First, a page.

If you had the same accident on a tarred road however, the insurance policy would have you covered. That being said, opt for suitable off-road vehicles if the parks, reserves and game farms you visit have untarred roads that you plan to use.

What Waivers Don’t Cover

If you read the terms and conditions of your car hire insurance waiver, you will find that most waivers don’t cover damage from driving on dirt/gravel roads, water damage, undercarriage damage, pot hole damage, and not reporting an accident when it happens. Be careful!

How to Ensure You Lessen the Risk

Of course, in addition to the correct insurance cover, you want to make sure that you aren’t doing anything that puts you and your rented car at risk while on a self-drive safari. Animals won’t attack a vehicle for no reason. In most instances, the vehicle has surprised the animal or the driver is doing something wrong. Below are a few tips to ensure that the risk is at a minimum.

  • Familiarise yourself with the park rules.
  • Never leave your vehicle unless the area expressly notes that you can.
  • Don’t hang out of your vehicle or have passengers on the back of an open bakkie.
  • Never hoot at animals or rev your vehicle for effect.
  • If an elephant looks frustrated (flapping ears, shaking head), retreat – keep a safe distance. Elephants run faster than you think they can.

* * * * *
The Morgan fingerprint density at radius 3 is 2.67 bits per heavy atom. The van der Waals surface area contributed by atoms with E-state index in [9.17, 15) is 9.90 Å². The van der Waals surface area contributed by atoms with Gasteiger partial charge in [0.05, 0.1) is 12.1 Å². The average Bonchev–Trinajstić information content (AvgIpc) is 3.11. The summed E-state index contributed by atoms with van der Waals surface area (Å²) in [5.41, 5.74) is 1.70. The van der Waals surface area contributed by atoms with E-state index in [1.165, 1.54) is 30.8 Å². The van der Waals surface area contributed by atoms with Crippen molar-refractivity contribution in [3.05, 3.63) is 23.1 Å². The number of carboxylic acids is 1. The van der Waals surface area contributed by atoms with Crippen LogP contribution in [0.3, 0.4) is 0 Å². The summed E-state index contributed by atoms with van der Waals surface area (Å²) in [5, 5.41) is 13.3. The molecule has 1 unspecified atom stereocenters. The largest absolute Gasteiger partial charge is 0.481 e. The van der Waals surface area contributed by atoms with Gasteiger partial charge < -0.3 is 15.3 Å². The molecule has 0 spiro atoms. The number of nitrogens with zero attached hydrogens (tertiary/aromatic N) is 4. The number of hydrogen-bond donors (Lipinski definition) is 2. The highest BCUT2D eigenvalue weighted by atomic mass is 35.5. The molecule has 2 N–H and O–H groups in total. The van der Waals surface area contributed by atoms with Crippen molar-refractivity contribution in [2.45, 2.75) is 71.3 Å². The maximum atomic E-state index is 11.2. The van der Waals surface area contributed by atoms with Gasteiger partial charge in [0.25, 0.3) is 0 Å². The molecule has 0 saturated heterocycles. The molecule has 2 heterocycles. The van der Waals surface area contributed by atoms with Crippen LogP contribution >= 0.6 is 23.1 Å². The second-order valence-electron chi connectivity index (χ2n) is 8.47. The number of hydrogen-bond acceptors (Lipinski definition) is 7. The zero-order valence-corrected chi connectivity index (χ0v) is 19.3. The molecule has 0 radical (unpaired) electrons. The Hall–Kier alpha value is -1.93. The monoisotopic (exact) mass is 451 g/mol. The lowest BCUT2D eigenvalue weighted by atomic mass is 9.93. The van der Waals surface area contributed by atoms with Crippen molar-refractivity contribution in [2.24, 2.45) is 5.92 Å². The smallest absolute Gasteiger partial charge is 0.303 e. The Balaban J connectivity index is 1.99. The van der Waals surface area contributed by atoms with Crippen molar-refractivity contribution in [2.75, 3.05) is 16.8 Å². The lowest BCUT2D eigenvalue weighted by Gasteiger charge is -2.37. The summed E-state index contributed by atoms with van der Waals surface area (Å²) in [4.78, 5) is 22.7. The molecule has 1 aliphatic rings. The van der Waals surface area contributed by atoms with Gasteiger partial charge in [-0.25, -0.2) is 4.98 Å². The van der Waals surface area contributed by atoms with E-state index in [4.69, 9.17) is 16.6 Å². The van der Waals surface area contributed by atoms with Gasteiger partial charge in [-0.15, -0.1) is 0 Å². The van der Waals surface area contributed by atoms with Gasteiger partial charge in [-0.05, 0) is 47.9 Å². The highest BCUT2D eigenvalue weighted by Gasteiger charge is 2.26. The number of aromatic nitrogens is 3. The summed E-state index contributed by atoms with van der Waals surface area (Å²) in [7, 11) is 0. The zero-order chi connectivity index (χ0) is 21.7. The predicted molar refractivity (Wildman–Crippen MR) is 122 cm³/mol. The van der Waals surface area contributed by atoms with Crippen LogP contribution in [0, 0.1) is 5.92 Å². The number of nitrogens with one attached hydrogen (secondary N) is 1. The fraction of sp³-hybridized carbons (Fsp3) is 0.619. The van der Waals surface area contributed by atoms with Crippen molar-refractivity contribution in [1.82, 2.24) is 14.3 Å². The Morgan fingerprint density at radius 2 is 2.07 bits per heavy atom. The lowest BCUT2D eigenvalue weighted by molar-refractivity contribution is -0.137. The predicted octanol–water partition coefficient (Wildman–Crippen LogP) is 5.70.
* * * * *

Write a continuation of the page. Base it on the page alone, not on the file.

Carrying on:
• Stick to the speed limit. It might seem slow, but animals can suddenly run into the road or be surprised by your presence and dart in front of your car.
  • Give animals the right of way and don’t try to rush them when crossing a road.
  • Never go off the main designated roads, even if you see someone else doing so.

Car Hire South Africa

When making a car hire booking with our quick search feature, make sure that you take a close look at the terms and conditions, especially if you are planning a self-drive safari in the Kruger National Park or any other off-road trip. While animal encounter accidents are rare, they do happen, and it could be your rental car that loses a wing mirror or ends up with a dent from a rhino horn!